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The Atomic Gardening Society

“I now felt that by some stroke of luck which is difficult to ascribe to chance, I had been given the opportunity—so much longed for—to bring science right into the homes of the people. I organized an ATOMIC GARDENING SOCIETY to co-ordinate and safeguard the interests of ATOMIC MUTATION EXPERIMENTERS who would work as one body to help scientists produce more food more quickly for more people, and progress horticultural mutation.”  –Atomic Gardening for the Layman, 1960

Sadly, Muriel’s dinner guests did not ‘seem to appreciate that the nut was . . . the outcome of an immense achievement’.  Disappointed after her party, she decided to “pop an irradiated peanut in the sandy loam to see how this mutant grew”.

The ‘Muriel Howorth’ peanut (she quickly named it after herself) germinated in four days and was soon two feet high. She called the newspapers.

Within days there were interviews and television appearances, AP reporters in the driveway and sightseers peering into the glasshouse to get a look at the plant. Its portrait was commissioned and put on display at the Walker Galleries in London. 66 Beverley Nichols, England’s ‘beloved gardener’ and prolific garden writer, came to call:

“Yesterday I held in my hands the most sensational plant in Britain.
It is the only one of its kind. Nothing of its sort has ever been seen in the country before. To me it had all the romance of something from outer space.
It is the first ‘atomic’ peanut.
It is a lush, green plant and gives you a strange, almost alarming sense of thrusting power and lusty health.
It holds a glittering promise in its green leaves, the promise of victory over famine.”

Muriel and Beverley Nichols

Muriel inaugurated a new atomic society (the Atomic Gardening Society, or AGS), self-published a book (Atomic Gardening), and sought to draw influential names within the horticultural world to her cause.  Anyone who joined the society was offered six free irradiated peanuts, enabling them to try for the ‘Muriel Howorth Peanut Prize’, first prize a silver bowl, inscribed.

In an early example of scientific crowdsourcing, Muriel seized upon the power of the people to come to the aid of science: “I knew that there were, in this country, too few plant geneticists and too few laboratories. I deduced that a few thousand assistants…would greatly assist the scientists to speed up this humanitarian and scientific work.”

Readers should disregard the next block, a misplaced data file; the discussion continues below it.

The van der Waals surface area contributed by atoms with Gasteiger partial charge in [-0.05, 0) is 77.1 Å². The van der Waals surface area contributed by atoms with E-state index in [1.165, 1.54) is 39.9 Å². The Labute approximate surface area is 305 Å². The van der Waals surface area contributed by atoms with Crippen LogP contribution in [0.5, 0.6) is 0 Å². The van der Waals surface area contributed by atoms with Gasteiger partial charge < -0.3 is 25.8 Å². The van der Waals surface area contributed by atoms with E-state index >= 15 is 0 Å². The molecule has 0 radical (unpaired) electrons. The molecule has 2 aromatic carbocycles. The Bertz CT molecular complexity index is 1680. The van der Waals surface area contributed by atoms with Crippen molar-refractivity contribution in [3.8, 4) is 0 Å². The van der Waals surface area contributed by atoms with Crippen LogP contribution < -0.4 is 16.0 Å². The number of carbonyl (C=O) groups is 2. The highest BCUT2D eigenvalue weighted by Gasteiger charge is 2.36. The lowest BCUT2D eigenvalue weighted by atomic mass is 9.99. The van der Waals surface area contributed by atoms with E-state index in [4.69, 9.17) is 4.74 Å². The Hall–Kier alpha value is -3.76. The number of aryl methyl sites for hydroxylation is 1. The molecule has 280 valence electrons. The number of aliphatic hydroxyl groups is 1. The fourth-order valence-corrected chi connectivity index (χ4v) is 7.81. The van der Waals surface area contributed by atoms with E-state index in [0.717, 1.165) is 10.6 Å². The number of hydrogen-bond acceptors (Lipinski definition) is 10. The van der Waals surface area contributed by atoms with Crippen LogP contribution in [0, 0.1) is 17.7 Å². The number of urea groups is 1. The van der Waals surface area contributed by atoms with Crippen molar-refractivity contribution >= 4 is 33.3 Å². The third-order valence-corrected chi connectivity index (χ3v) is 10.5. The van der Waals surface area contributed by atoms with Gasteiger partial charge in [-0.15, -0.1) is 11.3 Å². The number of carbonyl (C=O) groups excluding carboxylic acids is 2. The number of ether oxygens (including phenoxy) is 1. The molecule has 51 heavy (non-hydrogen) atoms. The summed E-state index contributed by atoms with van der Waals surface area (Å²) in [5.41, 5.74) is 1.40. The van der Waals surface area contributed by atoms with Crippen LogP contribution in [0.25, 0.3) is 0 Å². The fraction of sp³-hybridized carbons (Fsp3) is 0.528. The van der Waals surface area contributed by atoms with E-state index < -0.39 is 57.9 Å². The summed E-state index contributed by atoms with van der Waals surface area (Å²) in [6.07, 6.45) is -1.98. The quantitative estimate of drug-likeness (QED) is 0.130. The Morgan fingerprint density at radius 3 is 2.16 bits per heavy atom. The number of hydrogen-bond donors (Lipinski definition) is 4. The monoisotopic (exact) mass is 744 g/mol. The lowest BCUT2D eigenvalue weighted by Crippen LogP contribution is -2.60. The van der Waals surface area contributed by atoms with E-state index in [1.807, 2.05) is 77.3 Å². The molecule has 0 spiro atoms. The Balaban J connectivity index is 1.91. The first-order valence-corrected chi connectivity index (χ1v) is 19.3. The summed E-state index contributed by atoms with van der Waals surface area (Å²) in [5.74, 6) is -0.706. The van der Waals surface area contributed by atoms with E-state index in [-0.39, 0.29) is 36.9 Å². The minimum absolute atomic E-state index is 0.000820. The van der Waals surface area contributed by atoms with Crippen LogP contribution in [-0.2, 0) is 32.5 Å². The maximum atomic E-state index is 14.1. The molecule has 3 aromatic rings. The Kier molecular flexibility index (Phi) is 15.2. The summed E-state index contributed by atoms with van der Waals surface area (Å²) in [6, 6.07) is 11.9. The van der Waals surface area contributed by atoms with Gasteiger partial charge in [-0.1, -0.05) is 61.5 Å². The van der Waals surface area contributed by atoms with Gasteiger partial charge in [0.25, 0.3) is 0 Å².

A plant grown from irradiated seed might change colour, be dwarfed, produce more or less fruit, remain unchanged (at least visibly) or fail to germinate at all. The nearly infinite possibilities meant that a large group of plants needed to be examined, and compared to comparable data from both fellow irradiated seeds and non-irradiated controls. Gardeners were enlisted as AGS ‘mutation experimenters’ and assigned blue badges. They were to keep strict data cards documenting the progress of their plants, and return them to the society.



Mrs. Muriel Howorth at the Royal Horticultural Society in London.


An original report form on which the atomic gardeners were to record their results.   Though Muriel referred to progress data cards coming in ‘from as far as Greece and Australia and . . . Switzerland, France, Germany and Holland’  none of these have been found and the legacy of these plant trials remains unknown.


The Scientific Advisory Board of the AGS, assigned a gold badge to wear at meetings, was charged with ‘assessing meritorious work, comparing useful results with those in America, and determining the value of the various growth developments in order to award certificates and prizes for merits’, to be awarded in annual Atomic Plant Mutation Symposia held at the Royal Horticultural Society Hall. A list of the experimental gardens ‘where atomic plants can be seen’ included the Royal Horticultural Society’s Garden at Wisley; the Royal Botanic Gardens, Kew; Alexandra Park, Hastings; Buxted Park gardens, Sussex; Cannell’s Gardens, Norfolk; Chase (Cloche House) Gardens, Chertsey and Shepperton; Wannock Gardens, Eastbourne; and the Grange, Chertsey.

Muriel soon made a wider variety of seeds  available to her members by becoming the exclusive importer for C.J. Speas’ atom-blasted seeds in the United Kingdom.  According to a local report in Oak Ridge, by October 1960 C.J. Speas’s firm had shipped 3,500,000 seeds to England.  She claimed a  “thousand mutation experimenters”, including “retired or non-government employed geneticists, science masters, plant breeders and pure amateurs”.


Muriel’s list of all the atomic gardeners.


The Atomic Garden Society’s official letterhead.